SAT MAR 12 at 6:00PM
First Wave Chapbook Series Readings hosted by Thiahera Nurse
Overture Center, Promenade Hall
SAMANTHA ARRIOZOLA is a First Wave Artist Scholar of the 8th Cohort and student at the University of Wisconsin-Madison, majoring in English-Creative Writing. Through The JVN Project, she is a One Life Writing Workshop facilitator at Madison East High School. She enjoys spending time at coffeeshops and quality time with her cat (whose name, according to his paperwork, is “Sunny” but really no one calls him that) in her home in Des Plaines, Illinois. Dance With Me. is her first collection of published writing.
MARIAM COKER is a first generation Nigerian-American Muslim sophomore hailing from Prince Georges County, Maryland, double majoring in English-Creative Writing and Social Welfare with a certificate in African Studies. Along with being a member of the 8th cohort of First Wave, a scholarship program at UW-Madison that focuses on the hip-hop arts and activism, she is student council representative and Chair of the Associated Students of Madison (ASM) Equity and Inclusion Committee, where she advocates for the rights, resources, and respect of historically marginalized students through grassroots campaigning. Coker is a first generation Nigerian-American Muslim spoken word and page poet, and dabbles in visual art and music production. She writes about home, about the diaspora, about being black, a womyn, and growing up in a Muslim family. She moved to Madison after living in the Washington, DC area where she participated in the 2012 DC Youth Slam Team and was captain of the Eleanor Roosevelt High School slam team for Louder Than a Bomb DMV in 2013 and 2014. After completing her studies at UW-Madison, Coker hopes to work in clinical social work, using art as a form of therapy for mentally ill children of color.
ELI LYNCH is an artist originating from Denver, CO, who specializes in the writing of words. His work is dense and philosophical. By way of several mediums, he aims to mix whit and wisdom in order to instigate complicated conversations and compelling creations. He appreciates alliteration. He enjoys being a mentor and teacher of young people. Although an artist by trade, his deepest passions are sarcasm and writing short bios. One.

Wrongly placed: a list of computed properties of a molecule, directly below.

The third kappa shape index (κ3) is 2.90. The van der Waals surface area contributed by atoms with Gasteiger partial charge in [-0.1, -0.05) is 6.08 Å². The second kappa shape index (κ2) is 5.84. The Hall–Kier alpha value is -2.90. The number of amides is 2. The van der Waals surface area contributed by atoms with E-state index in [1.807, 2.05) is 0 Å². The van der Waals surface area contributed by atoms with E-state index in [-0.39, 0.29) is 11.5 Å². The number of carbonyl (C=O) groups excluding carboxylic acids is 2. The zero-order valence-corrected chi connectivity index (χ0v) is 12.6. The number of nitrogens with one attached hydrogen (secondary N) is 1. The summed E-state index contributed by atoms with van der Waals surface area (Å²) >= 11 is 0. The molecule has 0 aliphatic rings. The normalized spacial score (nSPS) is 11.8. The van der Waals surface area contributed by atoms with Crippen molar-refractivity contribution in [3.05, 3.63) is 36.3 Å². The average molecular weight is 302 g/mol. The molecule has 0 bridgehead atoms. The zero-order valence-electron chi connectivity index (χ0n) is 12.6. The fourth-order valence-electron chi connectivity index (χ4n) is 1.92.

Once upon a time, RICARDO CORTEZ DE LA CRUZ II, who calls himself a Langston Hughes’ “genius child,” wrote for a fairy tale beginning that would be the start of a storied career. Now he is the recipient of several awards for poetry, including bronze and silver medals for poetry in the NAACP’s ACT-SO national competition. He served as the original host of the talk show “Generation Next” for WXRJ 94.9 FM radio station. His 2012 stirring letter to the editor for The Pantagraph (a daily newspaper) online, titled “Trayvon Martin was running for his life,” generated 81 reader responses. Always the raptivist, de la Cruz has performed creative work in a variety of black/cool spaces and places, including the Festival of Language (an event featuring over 50 prominent authors) at the Association of Writers and Writing Programs annual conference; the ComeTogetherSpace in Bloomington; and, the Hip-Hop Literacies Conference “Pedagogies for Social Change” at The Ohio State University. He is one of Millikin University’s 15th Annual Young Writers National Scholarship recipients and the winner of Southern Illinois University at Carbondale’s Younkin-Rivera Young Writers National Scholarship Award. He is a 2014 recipient of the Bloomington, Illinois Human Relations Commission's Dr. Martin Luther King, Jr. “I Have a Dream” Award, given to those who put effort towards, peace, civil rights/justice, and social activism in their community. de la Cruz is a member of the 9th cohort in the First Wave Program at the University of Wisconsin-Madison.
MALCOLM HALSEY-MILHAUPT is a senior at UW Madison, graduating with degrees in English Literature and Theatre & Drama. As a First Wave scholar on UW's campus, he began to develop greater understanding of poetry beyond the spoken-word forms that so stirred him when he was cutting his teeth as a writer during his high school years. Lately--and in his chapbook THE CATCH OF TRAGIC ORBITS in particular--he has been focused on the specificity of language within his art, hoping to find and channel an elemental sound. Moving forward, Malcolm hopes to use his education to afford him opportunities for travel, before settling into an MFA program somewhere far far away.